Production Company: Exclusive Films, Ltd.  
  Regal Films, Inc.  
Distribution Company: Twentieth Century-Fox Film Corp.  
Director: Val Guest (Dir)
  Robert Lynn (Asst dir)
Producer: Michael Carreras (Exec prod)
  Anthony Nelson-Keys (Assoc prod)
  Audrey Baring (Prod)
Writer: Nigel Kneale (Story and scr)
Photography: Arthur Grant (Dir of photog)
  Len Harris (Cam op)
Art Direction: Ted Marshall (Art dir)
  Bernard Robinson (Prod des)
Film Editor: Bill Lenny (Film ed)
Costumes: Molly Arbuthnot (Ward)
  Beatrice Dawson (Dress des)
Music: John Hollingsworth (Mus dir)
  Humphrey Searle (Comp)
Sound: Jock May (Sd rec)
Make Up: Phil Leakey (Makeup)
  Henry Montash (Hairdressing)
Production Misc: Don Weeks (Prod mgr)
  Doreen Soan (Cont)
Country: Great Britain and United States
Language: English

Source Text: Based on the teleplay "The Creature" by Nigel Kneale (BBC, 31 Jan 1955).
Authors: Nigel Kneale

Copyright Claimant Copyright Date Copyright Number
Twentieth Century-Fox Film Corp. 29/10/1957 dd/mm/yyyy LP9442

PCA NO: 18535
Physical Properties: Sd: RCA Sound System
  Widescreen/ratio: Hammerscope

Genre: Adventure
Subjects (Major): Adventurers
  Priests, Buddhist
Subjects (Minor): Avalanches
  Death by shock
  English in foreign countries
  Falls from heights

Note: The working title of this film was The Abominable Snowman of the Himalayas , the title under which the picture was copyrighted. The opening and closing cast credits differ in order of appearance. Although the opening credits list Exclusive Films, Ltd. as the production company, the HR review notes that the film was commissioned by the American company Regal Films, Inc. which had an agreement with Twentieth Century-Fox to produce low-budget black-and-white films. The SAB also lists Regal as the film's production company. Although the copyright listing for the film states that the production company was Buzz Productions in association with Clarion Films, it also calls it "A Regal Films Production." Onscreen credits note that the format of the film was "Hammerscope," but all reviews list it as "Regalscope," the process used by Regal Films. According to the HR and MPH reviews, location filming took place in the Pyrennes Mountains in Switzerland. Peter Cushing, Wolfe Morris and Arnold Marle also appeared in the original BBC telecast of Nigel Kneale's story.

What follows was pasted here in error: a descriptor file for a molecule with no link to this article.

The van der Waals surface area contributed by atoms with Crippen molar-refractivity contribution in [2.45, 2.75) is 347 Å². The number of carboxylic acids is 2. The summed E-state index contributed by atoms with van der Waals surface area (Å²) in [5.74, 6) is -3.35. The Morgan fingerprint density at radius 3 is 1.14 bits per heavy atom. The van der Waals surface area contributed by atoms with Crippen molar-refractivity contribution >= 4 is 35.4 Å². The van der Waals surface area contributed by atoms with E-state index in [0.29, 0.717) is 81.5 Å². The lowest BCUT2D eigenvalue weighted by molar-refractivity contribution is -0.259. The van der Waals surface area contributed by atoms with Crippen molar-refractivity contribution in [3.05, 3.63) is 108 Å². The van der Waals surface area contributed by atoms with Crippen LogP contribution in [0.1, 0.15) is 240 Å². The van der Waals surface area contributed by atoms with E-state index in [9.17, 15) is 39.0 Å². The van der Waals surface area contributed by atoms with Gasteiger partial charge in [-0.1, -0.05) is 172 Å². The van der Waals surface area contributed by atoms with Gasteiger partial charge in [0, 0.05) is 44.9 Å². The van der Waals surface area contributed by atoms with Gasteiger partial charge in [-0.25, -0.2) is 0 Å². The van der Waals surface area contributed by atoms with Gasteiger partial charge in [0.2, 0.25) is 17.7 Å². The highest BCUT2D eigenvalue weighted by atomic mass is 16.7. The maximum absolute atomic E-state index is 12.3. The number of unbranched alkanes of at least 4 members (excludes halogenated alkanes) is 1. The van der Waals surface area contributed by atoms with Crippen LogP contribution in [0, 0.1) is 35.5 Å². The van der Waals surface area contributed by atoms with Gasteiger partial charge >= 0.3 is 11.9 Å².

Bibliographic Sources:   Date   Page
Box Office   9 Nov 1957.   
Daily Variety   28 Oct 57   p. 3.
Film Daily   31 Oct 57   p. 8.
Hollywood Reporter   22 Feb 57   p. 11.
Hollywood Reporter   22 Mar 57   p. 17.
Hollywood Reporter   28 Oct 57   p. 3.
Motion Picture Herald Product Digest   16 Nov 57   p. 602.
Variety   30 Oct 57   p. 6.

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The American Film Institute is grateful to Sir Paul Getty KBE and the Sir Paul Getty KBE Estate for their dedication to the art of the moving image and their support for the AFI Catalog of Feature Films and without whose support AFI would not have been able to achieve this historical landmark in this epic scholarly endeavor.